Endobronchial ultrasound (EBUS) guided transbronchial needle aspiration (TBNA) of lymph nodes is an effective modality in assessing mediastinal lymphadenopathy. While the diagnostic yield is high in malignant diseases, its’ sensitivity is low in sarcoidosis, which may be due to the small specimen size obtained by TBNA. Ability to perform biopsies of the lymph nodes with a forceps under real-time EBUS guidance can increase the diagnostic yield.
Patients with diffuse mediastinal lymphadenopathy and without known or suspected non-small cell carcinoma were prospectively evaluated. During EBUS procedure, the largest lymph nodes at stations 4 (R/L), 7, 10 and 11 (R/L) were identified. TBNA was performed with a 22 G needle provided with EBUS. A biliary biopsy forceps (Spybite, Boston Scientific) was advanced through the EBUS scope into the same lymph node under real-time guidance and biopsies were performed. If the patients remained undiagnosed following the procedure, they were referred for mediastinoscopy. Complications from the procedure were recorded.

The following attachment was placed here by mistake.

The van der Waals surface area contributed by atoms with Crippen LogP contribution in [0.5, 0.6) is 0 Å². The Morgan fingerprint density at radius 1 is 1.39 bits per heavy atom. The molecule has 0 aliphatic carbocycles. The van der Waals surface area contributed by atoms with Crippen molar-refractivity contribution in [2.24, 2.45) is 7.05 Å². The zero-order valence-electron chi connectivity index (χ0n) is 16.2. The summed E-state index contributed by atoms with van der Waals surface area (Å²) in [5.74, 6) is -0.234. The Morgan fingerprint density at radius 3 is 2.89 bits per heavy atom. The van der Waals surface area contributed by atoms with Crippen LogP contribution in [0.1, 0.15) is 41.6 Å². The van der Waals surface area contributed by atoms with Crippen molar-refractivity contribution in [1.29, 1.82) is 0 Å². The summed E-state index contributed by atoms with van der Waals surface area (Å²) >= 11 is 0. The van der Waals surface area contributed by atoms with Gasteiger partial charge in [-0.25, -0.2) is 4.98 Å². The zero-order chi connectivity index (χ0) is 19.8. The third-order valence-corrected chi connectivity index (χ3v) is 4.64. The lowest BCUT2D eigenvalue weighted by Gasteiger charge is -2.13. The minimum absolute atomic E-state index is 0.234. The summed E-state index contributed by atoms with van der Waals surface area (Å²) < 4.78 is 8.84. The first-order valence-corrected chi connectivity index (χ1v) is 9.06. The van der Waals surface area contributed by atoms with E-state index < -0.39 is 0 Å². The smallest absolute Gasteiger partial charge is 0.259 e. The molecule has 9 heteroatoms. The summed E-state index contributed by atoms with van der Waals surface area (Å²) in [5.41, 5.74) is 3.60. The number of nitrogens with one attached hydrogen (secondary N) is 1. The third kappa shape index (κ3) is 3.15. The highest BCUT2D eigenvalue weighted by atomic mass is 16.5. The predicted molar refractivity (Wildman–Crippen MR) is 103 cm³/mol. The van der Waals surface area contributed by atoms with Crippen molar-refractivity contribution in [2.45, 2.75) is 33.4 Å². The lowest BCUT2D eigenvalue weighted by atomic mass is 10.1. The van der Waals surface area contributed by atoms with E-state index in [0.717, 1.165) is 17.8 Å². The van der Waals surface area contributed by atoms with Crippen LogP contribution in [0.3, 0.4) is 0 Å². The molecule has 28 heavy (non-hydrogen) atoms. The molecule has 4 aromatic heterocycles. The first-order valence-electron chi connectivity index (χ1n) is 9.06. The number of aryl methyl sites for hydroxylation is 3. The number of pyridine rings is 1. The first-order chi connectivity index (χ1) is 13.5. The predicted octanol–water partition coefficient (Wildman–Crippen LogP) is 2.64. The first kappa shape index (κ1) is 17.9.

Fourteen patients underwent the procedure. In the first 6 patients, the procedure was performed under general anesthesia with rigid bronchoscopy and in the subsequent patients; it was performed under conscious sedation. Sarcoidosis was confirmed in 7 patients based on lymph node biopsies. Among these 7 patients, granulomas were seen only on 3 with TBNA. Three patients were diagnosed with NSCLC based on both TBNA and the lymph node biopsy. The remaining four patients required mediastinoscopy to confirm sarcoidosis in three and lymphoma in one. Lymph nodes stations accessed with biopsy forceps included 7, 11L and 11R. No complications were noted in any of the patients.
Lymph node biopsies under EBUS-guidance are feasible and appear to provide a higher diagnostic yield compared to TBNA in patients suspected to have sarcoidosis. The procedure can be performed safely on any of the accessible stations under conscious sedation.
Forceps biopsy of lymph nodes under EBUS-guidance provides a minimally invasive option when TBNA is inconclusive and may provide an alternative to mediastinoscopy.
Chakravarthy Reddy, No Financial Disclosure Information; No Product/Research Disclosure Information